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Dual-format editions include both Blu-ray and DVD versions of a film in a single package. All supplements are available across both formats.
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In this comedic thriller, a trio of crooks relentlessly pursue a young American, played by Audrey Hepburn in gorgeous Givenchy, through Paris in an attempt to recover the fortune her dead husband stole from them.
Rainer Werner Fassbinder’s controversial, fifteen-hour-plus epic follows the hulking, childlike ex-convict Franz Biberkopf (Günter Lamprecht) as he attempts to “become an honest soul” amid the corrosive urban landscape of Weimar-era Germany.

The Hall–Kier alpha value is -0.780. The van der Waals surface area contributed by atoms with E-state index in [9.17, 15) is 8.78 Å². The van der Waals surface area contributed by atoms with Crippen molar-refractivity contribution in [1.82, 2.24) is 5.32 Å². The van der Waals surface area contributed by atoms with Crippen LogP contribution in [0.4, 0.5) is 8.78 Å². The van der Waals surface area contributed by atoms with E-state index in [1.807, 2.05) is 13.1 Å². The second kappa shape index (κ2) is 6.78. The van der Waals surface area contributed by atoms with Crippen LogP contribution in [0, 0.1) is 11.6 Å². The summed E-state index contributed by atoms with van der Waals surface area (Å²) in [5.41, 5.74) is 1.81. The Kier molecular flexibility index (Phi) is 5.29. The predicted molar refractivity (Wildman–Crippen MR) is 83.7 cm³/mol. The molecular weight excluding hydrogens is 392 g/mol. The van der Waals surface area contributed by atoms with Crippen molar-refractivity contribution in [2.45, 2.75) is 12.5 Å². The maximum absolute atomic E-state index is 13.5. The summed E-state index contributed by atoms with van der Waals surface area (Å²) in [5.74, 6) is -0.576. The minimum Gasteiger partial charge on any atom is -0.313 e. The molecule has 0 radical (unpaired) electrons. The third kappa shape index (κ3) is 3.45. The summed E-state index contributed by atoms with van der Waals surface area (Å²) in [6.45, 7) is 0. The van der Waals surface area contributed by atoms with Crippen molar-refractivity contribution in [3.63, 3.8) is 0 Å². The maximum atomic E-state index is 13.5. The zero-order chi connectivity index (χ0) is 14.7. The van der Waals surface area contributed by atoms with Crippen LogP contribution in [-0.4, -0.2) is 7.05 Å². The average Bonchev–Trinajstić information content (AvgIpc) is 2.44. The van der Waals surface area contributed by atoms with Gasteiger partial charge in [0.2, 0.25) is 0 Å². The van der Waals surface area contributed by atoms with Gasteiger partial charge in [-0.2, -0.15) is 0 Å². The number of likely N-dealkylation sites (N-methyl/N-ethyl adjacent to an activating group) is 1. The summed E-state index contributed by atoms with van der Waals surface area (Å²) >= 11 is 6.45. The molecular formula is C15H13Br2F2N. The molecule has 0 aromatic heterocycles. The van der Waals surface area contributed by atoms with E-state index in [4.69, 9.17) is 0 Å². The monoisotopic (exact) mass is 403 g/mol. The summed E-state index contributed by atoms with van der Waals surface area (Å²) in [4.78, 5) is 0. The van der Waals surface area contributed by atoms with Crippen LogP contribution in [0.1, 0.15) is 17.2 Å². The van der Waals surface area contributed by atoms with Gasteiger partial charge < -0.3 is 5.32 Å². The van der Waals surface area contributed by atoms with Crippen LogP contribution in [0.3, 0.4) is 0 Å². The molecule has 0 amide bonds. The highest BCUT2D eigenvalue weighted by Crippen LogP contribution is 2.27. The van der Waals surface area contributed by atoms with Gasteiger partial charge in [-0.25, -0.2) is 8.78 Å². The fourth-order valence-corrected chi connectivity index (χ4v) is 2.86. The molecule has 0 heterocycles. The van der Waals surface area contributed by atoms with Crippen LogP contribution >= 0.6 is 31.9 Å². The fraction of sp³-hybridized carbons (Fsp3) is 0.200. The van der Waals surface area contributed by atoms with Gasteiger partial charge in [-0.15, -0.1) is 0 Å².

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Jeremy Irons gives a tour-de-force performance as identical twin gynecologists—suave Elliot and sensitive Beverly, bipolar sides of one personality—who descend into a whirlpool of sexual confusion, drugs, and madness in David Cronenberg’s chilling tale.
Based on Émile Zola’s L’assommoir, Gervaise is an uncompromising depiction of a laundress’s struggles with an alcoholic husband while running her own business. The film was nominated for an Oscar and earned Maria Schell best actress honors at the Venice Film Festival.
The Night of the Hunter is truly a stand-alone masterwork. Graced by images of eerie beauty and a sneaky sense of humor, this ethereal, expressionistic American classic is cinema’s most eccentric rendering of the battle between good and evil.